Jewish brothers in Nazi-occupied Eastern Europe escape into the Belarussian forests, where they join Russian resistance fighters and endeavor to build a village in order to protect themselves and about 1,000 Jewish non-combatants.
In 1965, while bombing Laos in a classified mission, the propeller plane of the German-American US Navy pilot Dieter Dengler is hit and crashes in the jungle. Dieter is arrested by the peasants, tortured by the Vietcong and sent to a prisoner camp, where he meets five other mentally deranged prisoners and guards. He becomes close to Duane and organizes an escape plan; however, the unstable Gene opposes to Dieter's plan. When they discover that there is no more food due to the constant American bombings in the area and their guards intend to kill them, Dieter sets his plan in motion. However, an unexpected betrayal splits the group and Dieter and Duane find that the jungle is their actual prison. Written by
PHD, in CT USA
At nearly $5.5 million dollars in the United States, this is the highest grossing film to date (March 2008) for Werner Herzog (his films have generally played in art-houses in the US). See more »
The Narrator states that the aircraft is making an approach to the carrier Ranger, a Forestal class carrier. The carrier shown is a modified Essex class carrier commonly referred to as a 27C. See more »
In 1965, few people believed that the still limited conflict in Viet Nam would turn into full scale war. / One of the first signs of what lay ahead was America's bombing of secret targets inside Laos.
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River in the Rain
Performed by Ernst Reijseger (as Ernst Reijseger) (Trio)
Composed by Ernst Reijseger (as Ernst Reijseger) (BUMA)
Published by Winter & Winter (GEMA)
Ernst Reijseger appears courtesy of Winter & Winter, Munich, Germany See more »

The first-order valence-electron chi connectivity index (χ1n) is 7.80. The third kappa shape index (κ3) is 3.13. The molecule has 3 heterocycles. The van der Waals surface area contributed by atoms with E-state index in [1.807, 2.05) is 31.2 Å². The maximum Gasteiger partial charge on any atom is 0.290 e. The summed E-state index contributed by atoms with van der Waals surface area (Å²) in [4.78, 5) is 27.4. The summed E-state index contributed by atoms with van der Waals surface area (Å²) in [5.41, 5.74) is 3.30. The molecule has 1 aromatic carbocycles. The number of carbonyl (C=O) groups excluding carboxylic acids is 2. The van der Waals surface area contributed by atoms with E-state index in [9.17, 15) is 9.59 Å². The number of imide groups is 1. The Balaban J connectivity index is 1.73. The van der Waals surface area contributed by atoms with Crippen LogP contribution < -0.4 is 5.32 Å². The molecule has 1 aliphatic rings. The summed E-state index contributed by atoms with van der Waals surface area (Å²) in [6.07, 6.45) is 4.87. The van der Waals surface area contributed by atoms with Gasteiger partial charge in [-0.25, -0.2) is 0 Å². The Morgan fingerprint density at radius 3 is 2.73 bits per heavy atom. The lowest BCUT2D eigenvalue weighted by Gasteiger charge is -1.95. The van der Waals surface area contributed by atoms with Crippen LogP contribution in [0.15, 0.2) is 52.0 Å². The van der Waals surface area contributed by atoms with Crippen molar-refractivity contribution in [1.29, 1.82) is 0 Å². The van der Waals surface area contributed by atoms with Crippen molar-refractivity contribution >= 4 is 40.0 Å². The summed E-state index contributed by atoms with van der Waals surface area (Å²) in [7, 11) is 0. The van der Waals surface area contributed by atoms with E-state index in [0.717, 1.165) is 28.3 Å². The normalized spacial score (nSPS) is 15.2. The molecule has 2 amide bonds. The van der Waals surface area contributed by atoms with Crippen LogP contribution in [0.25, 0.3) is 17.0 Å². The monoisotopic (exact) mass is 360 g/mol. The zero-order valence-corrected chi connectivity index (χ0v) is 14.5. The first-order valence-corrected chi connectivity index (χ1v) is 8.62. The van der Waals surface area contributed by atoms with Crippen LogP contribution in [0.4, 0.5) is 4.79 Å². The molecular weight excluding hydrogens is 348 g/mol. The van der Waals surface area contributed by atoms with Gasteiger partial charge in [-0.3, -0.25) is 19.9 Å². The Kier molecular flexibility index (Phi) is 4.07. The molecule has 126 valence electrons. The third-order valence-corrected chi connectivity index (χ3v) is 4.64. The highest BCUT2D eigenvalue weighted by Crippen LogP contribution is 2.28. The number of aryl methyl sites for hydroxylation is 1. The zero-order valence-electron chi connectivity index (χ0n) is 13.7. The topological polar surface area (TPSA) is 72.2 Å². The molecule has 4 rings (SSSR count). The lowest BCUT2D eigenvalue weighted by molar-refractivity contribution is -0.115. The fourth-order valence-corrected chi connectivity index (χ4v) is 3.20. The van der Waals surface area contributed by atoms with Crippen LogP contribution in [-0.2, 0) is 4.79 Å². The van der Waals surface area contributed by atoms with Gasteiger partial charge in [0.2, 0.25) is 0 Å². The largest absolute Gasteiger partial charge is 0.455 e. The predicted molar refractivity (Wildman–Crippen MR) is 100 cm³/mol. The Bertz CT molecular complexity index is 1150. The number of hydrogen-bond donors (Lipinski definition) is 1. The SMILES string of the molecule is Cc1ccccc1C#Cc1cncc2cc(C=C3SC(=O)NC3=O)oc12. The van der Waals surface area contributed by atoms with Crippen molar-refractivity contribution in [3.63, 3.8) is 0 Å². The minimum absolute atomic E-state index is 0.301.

After getting shot down in Laos, Dieter Dengler is captured, tortured, and eventually transported to a remote POW camp where he is united with fellow American pilots with the same problem. With the arrival of Dengler, a new spirit emerges among the group, and an escape plan soon hatches. RESCUE DAWN is a story of struggle, friendship, keeping one's sanity, and survival amidst a war-brewing Vietnam and its inhospitable jungles. Werner Herzog does a great job with his direction, giving his actors full reign as well as inspiring them to their creative peaks. Each actor in the film does their best with each role; none becoming too hammy or extreme in their techniques; with Bale, Zahn, and Davies all shedding flesh as well as comfort in preparation for their tasking roles. Great cinematography throughout, as the Laotian backdrop is realized vividly; looming stone cliffs and walls of vine add further quality to the prison feel, and empty fields and lush rain forest paints the wild of Vietnam effectively. The music is excellent, and serves the film nobly, never trying too hard for tears or pity. RESCUE DAWN is a feel-good movie without really trying to become one, which is where so many survival and hardship movies fail; but any imperfections this film does have, is certainly overshadowed by its obvious technical genius, excellent acting, and courageous story.
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